One wonders at the bent of mind that draws climbers to the highest climbs. Mountains like Everest and K-2 are littered with well over a hundred corpses (it is to arduous in the thin air and brutal conditions to haul reachable bodies down -- and impossible for those who tumble a mile off the edge or several hundred feed down a crevasse). Something like one person perishes for every four who reach the summit of Everest. A strikingly large number of survivors endure amputations of fingers or toes. It is the same or worse at some of Nature's other monoliths.
This is a sport that makes auto racing and boxing seem like rational athletic endeavors. One is left to ponder why (perhaps no better answer exists than Mallory's "Because it is there") some are willing to risk life itself for the privilege of standing ten or so minutes atop one of the tallest mountains. Krakauer does not pursue this question directly, though the brief character sketches he paints of climbers -- including himself -- offers some conclusions.
A fast read and entertaining book.
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5.0 out of 5 stars Enjoyable short stories..., Sept. 8 2002
By 
PAUL W CAMPBELL (Chandler, AZ USA) - See all my reviews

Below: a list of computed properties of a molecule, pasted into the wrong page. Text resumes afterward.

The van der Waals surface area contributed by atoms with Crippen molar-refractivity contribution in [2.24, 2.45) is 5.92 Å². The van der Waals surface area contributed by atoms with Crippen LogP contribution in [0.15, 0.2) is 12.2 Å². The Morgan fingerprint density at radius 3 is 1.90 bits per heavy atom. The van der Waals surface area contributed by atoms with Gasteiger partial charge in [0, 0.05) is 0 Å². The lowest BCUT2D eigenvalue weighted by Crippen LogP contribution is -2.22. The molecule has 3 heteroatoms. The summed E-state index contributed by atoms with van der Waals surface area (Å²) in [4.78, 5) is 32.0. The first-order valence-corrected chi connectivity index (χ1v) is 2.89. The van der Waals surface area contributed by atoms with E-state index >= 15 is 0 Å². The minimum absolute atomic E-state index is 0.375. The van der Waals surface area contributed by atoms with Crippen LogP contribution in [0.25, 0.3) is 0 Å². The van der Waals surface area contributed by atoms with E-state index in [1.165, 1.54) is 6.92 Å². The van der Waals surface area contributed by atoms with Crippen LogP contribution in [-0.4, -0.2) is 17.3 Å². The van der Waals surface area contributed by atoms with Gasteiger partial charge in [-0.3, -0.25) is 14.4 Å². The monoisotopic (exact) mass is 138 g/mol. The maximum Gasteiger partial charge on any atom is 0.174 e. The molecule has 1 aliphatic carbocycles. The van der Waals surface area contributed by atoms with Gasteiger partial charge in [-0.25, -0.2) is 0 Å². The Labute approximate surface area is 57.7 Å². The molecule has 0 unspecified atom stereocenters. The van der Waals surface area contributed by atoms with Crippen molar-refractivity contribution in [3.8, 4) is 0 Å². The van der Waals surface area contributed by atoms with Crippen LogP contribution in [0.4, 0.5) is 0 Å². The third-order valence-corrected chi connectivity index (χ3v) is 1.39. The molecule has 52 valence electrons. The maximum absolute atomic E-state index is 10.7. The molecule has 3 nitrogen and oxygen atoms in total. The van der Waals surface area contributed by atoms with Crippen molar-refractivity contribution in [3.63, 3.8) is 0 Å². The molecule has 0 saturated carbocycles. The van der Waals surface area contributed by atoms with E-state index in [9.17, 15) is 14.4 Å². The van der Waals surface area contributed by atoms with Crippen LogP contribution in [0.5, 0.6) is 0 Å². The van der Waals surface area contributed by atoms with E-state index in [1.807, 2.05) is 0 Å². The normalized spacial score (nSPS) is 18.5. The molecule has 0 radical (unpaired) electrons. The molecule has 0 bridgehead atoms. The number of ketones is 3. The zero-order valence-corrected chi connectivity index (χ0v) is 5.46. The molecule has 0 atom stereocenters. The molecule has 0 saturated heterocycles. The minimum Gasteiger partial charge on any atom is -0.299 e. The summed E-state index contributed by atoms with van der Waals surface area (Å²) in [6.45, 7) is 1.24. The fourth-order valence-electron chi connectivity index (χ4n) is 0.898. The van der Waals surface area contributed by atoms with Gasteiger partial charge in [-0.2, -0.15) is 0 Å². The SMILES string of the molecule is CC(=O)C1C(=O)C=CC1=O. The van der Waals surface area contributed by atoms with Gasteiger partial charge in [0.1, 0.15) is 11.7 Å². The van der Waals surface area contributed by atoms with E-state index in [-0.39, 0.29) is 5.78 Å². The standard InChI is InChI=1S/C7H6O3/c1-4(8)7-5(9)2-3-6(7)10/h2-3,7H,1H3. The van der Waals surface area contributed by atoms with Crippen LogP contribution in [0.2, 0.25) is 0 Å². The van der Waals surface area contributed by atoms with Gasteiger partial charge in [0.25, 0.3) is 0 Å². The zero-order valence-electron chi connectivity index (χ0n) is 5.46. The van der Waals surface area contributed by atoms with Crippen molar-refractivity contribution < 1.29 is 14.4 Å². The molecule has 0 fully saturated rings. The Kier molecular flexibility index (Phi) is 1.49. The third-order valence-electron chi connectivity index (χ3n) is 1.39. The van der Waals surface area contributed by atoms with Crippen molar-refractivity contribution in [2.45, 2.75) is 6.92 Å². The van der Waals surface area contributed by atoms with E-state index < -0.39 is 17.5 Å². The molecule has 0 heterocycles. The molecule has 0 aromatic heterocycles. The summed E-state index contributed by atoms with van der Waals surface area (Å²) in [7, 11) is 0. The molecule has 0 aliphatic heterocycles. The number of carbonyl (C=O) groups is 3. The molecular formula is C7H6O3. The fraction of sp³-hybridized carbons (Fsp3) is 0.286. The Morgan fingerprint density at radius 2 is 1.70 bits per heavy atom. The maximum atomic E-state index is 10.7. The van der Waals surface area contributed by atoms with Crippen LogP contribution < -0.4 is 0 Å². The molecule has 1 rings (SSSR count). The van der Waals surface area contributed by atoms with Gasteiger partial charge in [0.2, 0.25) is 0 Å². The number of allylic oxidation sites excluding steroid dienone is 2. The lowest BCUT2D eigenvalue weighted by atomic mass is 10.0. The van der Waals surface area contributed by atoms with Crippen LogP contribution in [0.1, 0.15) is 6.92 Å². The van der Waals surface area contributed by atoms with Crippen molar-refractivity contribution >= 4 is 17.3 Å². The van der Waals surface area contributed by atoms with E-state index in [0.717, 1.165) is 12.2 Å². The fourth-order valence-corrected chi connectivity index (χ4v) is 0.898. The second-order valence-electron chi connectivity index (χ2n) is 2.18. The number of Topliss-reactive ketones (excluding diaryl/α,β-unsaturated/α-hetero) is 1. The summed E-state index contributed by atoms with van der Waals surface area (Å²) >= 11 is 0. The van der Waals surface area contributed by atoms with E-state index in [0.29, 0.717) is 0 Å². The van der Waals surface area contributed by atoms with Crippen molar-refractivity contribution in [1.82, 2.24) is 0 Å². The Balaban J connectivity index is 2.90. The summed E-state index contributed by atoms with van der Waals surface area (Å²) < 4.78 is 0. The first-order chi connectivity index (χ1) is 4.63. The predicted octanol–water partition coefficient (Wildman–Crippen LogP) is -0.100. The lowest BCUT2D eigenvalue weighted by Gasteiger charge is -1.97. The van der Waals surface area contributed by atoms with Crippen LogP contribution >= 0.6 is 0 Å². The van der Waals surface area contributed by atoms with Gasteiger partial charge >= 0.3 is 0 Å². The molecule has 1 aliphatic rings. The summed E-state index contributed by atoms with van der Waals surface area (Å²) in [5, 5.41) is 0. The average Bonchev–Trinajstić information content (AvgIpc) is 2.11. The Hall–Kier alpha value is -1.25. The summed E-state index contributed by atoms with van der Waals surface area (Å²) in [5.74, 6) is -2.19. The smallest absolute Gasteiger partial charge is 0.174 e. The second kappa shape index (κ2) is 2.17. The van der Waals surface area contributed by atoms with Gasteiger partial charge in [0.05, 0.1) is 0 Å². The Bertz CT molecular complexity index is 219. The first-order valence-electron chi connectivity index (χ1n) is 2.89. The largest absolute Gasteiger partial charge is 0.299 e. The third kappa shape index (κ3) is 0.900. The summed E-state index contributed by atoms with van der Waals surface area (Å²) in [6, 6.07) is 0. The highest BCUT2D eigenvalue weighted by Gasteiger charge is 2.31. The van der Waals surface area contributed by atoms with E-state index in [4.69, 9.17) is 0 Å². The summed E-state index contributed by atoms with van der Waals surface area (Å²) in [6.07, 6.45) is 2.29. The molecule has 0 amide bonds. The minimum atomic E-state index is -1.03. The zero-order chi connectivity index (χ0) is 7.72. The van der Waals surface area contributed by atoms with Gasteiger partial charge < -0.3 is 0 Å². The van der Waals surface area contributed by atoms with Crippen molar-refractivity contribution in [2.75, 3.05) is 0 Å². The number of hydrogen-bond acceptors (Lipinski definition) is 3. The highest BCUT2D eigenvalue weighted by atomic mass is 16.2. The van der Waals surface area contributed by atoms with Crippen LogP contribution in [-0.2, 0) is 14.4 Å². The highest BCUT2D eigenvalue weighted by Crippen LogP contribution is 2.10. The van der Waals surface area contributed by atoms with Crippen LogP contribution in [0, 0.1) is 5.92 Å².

I highly recommend this collection of short stories for those who like to read of adventure and the outdoors and how it engrosses some people's life. Nice variety of stories and hard to put down.
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5.0 out of 5 stars Excellent Collection of Stories, July 28 2002
By 
Brian D. Rubendall (Oakton, VA) - See all my reviews
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"Eiger Dreams" is a compelling collection of twelve stories by mountaineering writer Jon Krakauer. Included are several first person accounts of his own adventures, including his life-defining attempt to climb the Devil's Thimb in Alaska as a young man and his later failed attempt to scale the Eiger face. Krakauer also failed in his attempt to climb Mount McKinley, but manages to say more with one of his defeats than other climbers do with their success.
Krakauer also proves himself to be a first rate reporter with his accounts of other mountaineering stories. Particularly good is his tale of John Gill, the man who practically invented "bouldering." Krakauer goes on to describe waterfall climbing, canyoneering and the horrors of being tent bound with his deft narrative touch. At 186 pages, and featuring his easily readable prose, the book is a delightful experience for those who like good adventure stories of the kind featured in Outside Magazine.
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4.0 out of 5 stars Excellent, but not based on the Eiger, Feb. 1 2002
By 
TPA "freelancereader" (Burlington, VT United States) - See all my reviews
Krakauer lives up to his strong reputation in this collection of short works. Do not expect a full book about the notorious Eiger mountain! That is but a small portion of this book. Look forward to meeting other climbs, from fifteen-foot boulders to the 20,320-foot Denali. Makes a nice plate of appetizers if you're interested in Krakauer's writing.
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Eiger Dreams: Ventures Among Men and Mountains
Eiger Dreams: Ventures Among Men and Mountains by Jon Krakauer (Paperback - Feb. 10 2009)